Oh, and the bathrooms don’t have paper towels. Apparently, that’s not a thing cause you’re supposed to carry around your own handkerchief. So you can add that to the list of things Japan doesn’t have along with garbage cans, water fountains and napkins at restaurants (though I did see a water fountain at Roppongi station today). Speaking of which, I find it interesting that all of the train stations have different designs and some of them are actually quite inviting with wooden panels. They don’t have uniform ugliness like the New York subway system.
The program covers transportation to and from work by giving us an unlimited subway card. However, it is super complicated because the subway charges by distance. And because we all live in different places and take different routes to get to work. The way it works is you buy an unlimited card for a certain route. For example, I take the JR from Omori to Shinagawa and then transfer to another JR to Shinjuku. This means that I have unlimited travel along this route. If I were to go from home past Shinjuku station to Ikebukuro, then I would have to pay the fare for the distance from Shinjuku to Ikebukuro. But if I wanted to go to Shibuya from home, then it would be included in my unlimited because Shibuya is on my route. It took us a solid hour to understand this confusing system.
Our office in Shinjuku is located near lots of restaurants, department stores, and a large UNIQLO that I will go to one of these days. One of the places I liked for lunch was one of those where you order at the machine. I had a bowl of rice topped with pork and a raw egg. The pork was like bacon and the raw egg was surprisingly appropriate in this dish. This place has a punchcard system where I get a free meal after ten and I have a feeling I’ll be going back here a lot. I also went to an udon restaurant that is like the Chipotle of udon. You pick a size of udon (the large is absolutely enormous). The man behind the counter grabs a fistful of udon and dips it in water and puts it in a large wooden bowl. Then you take it over to a bar of tempura things, including bacon, shumai, and the typical things like sweet potato. There was so much food. I had started out super hungry not having had breakfast. By the end of the meal my stomach was hurting no longer from hunger but from being full. But I love udon. And bacon–it was literally deep fried bacon.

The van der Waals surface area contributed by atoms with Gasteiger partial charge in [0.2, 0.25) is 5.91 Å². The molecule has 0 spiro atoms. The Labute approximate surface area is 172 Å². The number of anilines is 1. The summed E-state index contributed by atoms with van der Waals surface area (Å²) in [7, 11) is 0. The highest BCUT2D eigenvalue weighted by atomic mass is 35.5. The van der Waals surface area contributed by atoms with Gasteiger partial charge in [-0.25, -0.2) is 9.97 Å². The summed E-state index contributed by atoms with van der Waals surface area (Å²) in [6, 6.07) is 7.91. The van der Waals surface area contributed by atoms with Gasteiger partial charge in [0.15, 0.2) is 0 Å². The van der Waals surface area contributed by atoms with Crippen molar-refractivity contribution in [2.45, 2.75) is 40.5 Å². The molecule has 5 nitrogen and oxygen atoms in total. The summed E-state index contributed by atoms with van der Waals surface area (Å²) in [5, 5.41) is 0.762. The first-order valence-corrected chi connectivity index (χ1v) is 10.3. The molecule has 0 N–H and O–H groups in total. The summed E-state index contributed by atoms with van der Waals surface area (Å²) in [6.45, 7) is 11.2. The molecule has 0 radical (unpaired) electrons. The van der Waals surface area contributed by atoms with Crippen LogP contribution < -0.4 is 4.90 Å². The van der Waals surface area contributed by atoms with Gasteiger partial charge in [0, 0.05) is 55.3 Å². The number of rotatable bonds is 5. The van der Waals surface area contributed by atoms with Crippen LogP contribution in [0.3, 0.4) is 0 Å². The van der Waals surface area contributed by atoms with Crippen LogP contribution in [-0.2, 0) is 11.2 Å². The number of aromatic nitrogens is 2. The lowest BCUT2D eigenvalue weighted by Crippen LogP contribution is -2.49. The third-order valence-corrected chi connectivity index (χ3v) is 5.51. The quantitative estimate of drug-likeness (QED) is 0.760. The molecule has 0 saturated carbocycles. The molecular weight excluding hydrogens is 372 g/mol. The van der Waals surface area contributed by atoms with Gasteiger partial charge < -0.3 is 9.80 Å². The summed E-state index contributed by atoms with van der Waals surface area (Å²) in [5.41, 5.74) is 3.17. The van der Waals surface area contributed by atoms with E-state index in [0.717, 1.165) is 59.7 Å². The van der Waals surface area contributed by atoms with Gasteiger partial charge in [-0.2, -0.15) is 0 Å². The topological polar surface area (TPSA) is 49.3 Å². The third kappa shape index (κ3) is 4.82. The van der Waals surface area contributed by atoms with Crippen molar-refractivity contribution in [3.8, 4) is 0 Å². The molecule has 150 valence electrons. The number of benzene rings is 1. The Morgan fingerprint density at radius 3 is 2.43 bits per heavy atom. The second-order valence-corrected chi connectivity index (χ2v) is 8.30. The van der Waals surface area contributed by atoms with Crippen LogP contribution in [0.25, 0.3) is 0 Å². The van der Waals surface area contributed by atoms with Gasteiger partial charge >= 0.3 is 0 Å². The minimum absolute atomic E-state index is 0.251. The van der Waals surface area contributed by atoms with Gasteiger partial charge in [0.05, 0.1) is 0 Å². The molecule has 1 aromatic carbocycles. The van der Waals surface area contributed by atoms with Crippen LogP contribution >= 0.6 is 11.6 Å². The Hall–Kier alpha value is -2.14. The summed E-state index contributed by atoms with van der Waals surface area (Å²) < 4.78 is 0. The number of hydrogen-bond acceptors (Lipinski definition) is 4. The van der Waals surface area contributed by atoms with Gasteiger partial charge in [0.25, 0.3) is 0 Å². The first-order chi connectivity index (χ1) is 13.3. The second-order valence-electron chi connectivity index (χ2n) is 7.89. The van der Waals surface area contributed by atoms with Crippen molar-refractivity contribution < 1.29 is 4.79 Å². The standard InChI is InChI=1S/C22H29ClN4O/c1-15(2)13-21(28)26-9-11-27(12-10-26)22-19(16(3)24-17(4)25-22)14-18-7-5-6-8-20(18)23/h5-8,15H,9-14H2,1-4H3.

After work, we hang out. Yesterday we went to Harajuku to check out Takeshita street and Harajuku street. There are lots of stores selling anime merchandise.This is the center of youth culture and fashion. It seemed to be the hang out spot for students getting out of school. There were lots of people in school uniforms. But of course its also hard to distinguish the people who are dressed up as schoolgirls and those who actually came from school. Cause there is a lot of people dressed up here too in outfits that would turn heads everywhere but Japan. I’m going to have to go back here for shopping, though everything looked pretty expensive. I saw a Beard Papa’s on Takeshita street. But there were a lot of crepe places and they all display fake crepes in the window as the menu. I had one with berries and cereal for texture. There are a lot of American stores in Harajuku as well. I’m assuming this is where everyone is going to buy the American clothes I’ve been seeing on the subway. I didn’t go into H&M but the store looked enormous. We did go into the LINE friends store. LINE is the app most Japanese people use to communicate. And the mascots have their own stickers and this store exclusively sells merchandise featuring these characters. It’s kind of ridiculous, but they are pretty cute.